author

Brendan O’Neill

Maureen Lipman’s ‘Jewface’ criticism of Helen Mirren isn’t fair

Maureen Lipman's 'Jewface' criticism of Helen Mirren isn't fair
Maureen Lipman (Getty images)
Text settings
CommentsShare

I’m not sure I should be writing this piece, given I am not Jewish. Are Gentiles like me allowed to comment on matters relating to the Jewish community? It’s hard to know these days, in this increasingly rigid era of identity politics, when apparently we must all ‘stay in our lane’; when anyone who veers beyond his or her own ‘lived experience’ risks being accused of cultural appropriation or some other identitarian crime.

But anyway, here goes: Maureen Lipman is wrong to say Helen Mirren should not be playing Golda Meir in an upcoming film. Yes, these two dames, two of our finest actresses, have locked horns somewhat. Mirren will play the former Israeli PM, the Iron Lady of Israel, in Golda, which is due to be released later this year. And Lipman, who is Jewish, is not happy.

‘The Jewishness of the character is so integral’, she told the Jewish Chronicle. ‘I’m sure she will be marvellous, but it would never be allowed for Ben Kingsley to play Nelson Mandela. You just couldn’t even go there.’ In short, just as you wouldn’t employ a light-skinned mixed-raced man to play a black man – Kingsley’s father was a Gujarati Indian – so you shouldn’t ask a non-Jew to play a Jew.

This isn’t the first time a Gentile playing a Jew has caused a stink. In December, Tamsin Greig said she probably shouldn’t have played a Jewish mother in the TV comedy Friday Night Dinner. Greig has Jewish ancestry, but she’s a practising Christian. When it was announced that non-Jewish actress Kathryn Hahn would play Joan Rivers in a biopic, the Jewish comic Sarah Silverman slammed it as ‘Jewface’. When non-Jews were cast in a 2019 West End production of ‘Falsettos’ – a play about a dysfunctional Jewish family – numerous Jewish luminaries, including Lipman, wrote an open letter accusing the producers of ‘a startling lack of cultural sensitivity and, at worse, overt appropriation’.

This idea that characters should be played by actors who share the character’s identity is widespread now. Thespians risk being Twittermobbed and even cancelled if they portray someone whose ‘lived experience’ dramatically differs to their own. That is, if they, erm, act.

Scarlett Johansson pulled out of a movie called Rub and Tug, in which she would have played a trans man, following a huge social-media backlash. It was ‘insensitive’ of me to accept the role, Johansson publicly confessed. In 2018, Darren Criss played Andrew Cunanan, the gay serial killer who assassinated Gianni Versace, and later expressed regret. He said he will no longer play LGBT characters because he doesn’t want to be ‘another straight boy taking a gay man’s role’. Yes, only a gay man who has murdered people – lived experience, right? – should play Cunanan.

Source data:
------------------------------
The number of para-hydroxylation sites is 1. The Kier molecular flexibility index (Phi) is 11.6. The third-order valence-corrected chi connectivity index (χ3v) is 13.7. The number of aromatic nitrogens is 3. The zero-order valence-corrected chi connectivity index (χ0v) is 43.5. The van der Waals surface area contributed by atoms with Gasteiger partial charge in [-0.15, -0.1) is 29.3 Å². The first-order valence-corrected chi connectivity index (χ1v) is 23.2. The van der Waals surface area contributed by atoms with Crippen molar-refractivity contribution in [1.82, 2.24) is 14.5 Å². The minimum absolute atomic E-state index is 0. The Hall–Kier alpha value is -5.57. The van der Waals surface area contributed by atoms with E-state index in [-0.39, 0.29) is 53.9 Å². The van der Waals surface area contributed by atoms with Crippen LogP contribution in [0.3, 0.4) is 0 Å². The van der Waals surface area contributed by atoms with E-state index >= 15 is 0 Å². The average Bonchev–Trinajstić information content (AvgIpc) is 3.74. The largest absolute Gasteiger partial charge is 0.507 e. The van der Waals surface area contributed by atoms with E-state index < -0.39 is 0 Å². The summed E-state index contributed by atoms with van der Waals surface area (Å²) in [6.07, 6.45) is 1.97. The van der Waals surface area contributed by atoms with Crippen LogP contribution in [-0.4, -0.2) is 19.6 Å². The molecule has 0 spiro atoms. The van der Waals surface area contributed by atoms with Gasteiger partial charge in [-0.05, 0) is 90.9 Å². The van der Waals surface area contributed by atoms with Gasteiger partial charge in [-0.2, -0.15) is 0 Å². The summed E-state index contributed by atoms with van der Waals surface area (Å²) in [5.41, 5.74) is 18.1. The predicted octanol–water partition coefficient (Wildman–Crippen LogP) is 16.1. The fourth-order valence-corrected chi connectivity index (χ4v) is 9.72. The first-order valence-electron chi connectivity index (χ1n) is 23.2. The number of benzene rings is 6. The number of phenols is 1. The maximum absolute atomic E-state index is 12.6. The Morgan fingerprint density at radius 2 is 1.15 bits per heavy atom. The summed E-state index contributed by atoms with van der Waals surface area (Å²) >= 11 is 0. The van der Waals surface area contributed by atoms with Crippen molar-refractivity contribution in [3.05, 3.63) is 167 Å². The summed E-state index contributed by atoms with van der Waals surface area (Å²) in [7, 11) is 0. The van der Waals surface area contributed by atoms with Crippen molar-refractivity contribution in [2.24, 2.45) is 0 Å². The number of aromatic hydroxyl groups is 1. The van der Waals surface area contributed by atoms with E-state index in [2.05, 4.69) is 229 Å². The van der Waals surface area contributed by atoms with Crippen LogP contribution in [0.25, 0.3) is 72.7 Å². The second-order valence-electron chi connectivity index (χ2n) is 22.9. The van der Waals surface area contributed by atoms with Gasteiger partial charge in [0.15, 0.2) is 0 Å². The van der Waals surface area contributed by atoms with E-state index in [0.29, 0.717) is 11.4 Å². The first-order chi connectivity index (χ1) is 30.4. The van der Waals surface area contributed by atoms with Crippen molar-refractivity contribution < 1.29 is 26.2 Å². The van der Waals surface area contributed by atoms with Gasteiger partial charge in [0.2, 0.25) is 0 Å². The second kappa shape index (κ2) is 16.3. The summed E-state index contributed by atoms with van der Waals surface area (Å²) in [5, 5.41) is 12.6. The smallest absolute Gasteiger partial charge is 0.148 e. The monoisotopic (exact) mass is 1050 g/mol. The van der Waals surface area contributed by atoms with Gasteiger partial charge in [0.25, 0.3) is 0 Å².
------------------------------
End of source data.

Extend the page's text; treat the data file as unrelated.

Last year, Brit Eddie Redmayne said he regretted playing a trans woman in 2015’s The Danish Girl. ‘I think it was a mistake’, he said. Funnily enough he didn’t apologise for playing Stephen Hawking in The Theory of Everything, for which he won an Oscar, despite never having experienced Amyotrophic Lateral Sclerosis. It’s okay to pretend to be disabled but not to pretend to be trans? What’s that about?

I may lack ‘lived experience’ of treading the boards, but isn’t the point of acting precisely to portray someone other than yourself? It surely negates the art of acting to suggest that people should only play roles they have a direct identitarian link to. That Jewish characters should only be played by Jews, lesbian characters by lesbians, autistic people by autistic people, What next – only folks with a few gangster crimes under their belts should audition for a Scorsese movie?

The logical conclusion to the identitarian school of acting is that actors should really only portray themselves. What right did Jack Nicholson have to play a mad man in The Shining? Did he have the requisite experience of mental ill-health? And don’t even start on Daniel Day-Lewis’s turn as Christy Brown, the Irish writer who had cerebral palsy. And what is middle-class Essex girl Maggie Smith doing playing dowager duchesses and the like? Shouldn’t those roles go to aristocratic thesps who have direct experience of the plush, lazy comforts of life in a country house?

Acting will suffer if we sacrifice imagination to identity, if we demand ‘authenticity’ of actors rather than convincing, empathetic performances. Worse, this new identitarian school of acting risks intensifying the divisions and tensions of the woke era. This notion that Gentiles cannot really understand Jews, or that straights cannot meaningfully empathise with gay characters, or that able-bodied people will never be able to connect with what it means to be disabled – it all feeds into the destructive 21st-century belief that everyone should stay in their own identity bubble and never look into anyone else’s

Sorry, Dame Maureen, you’re right about a lot of things, but you’re wrong on this.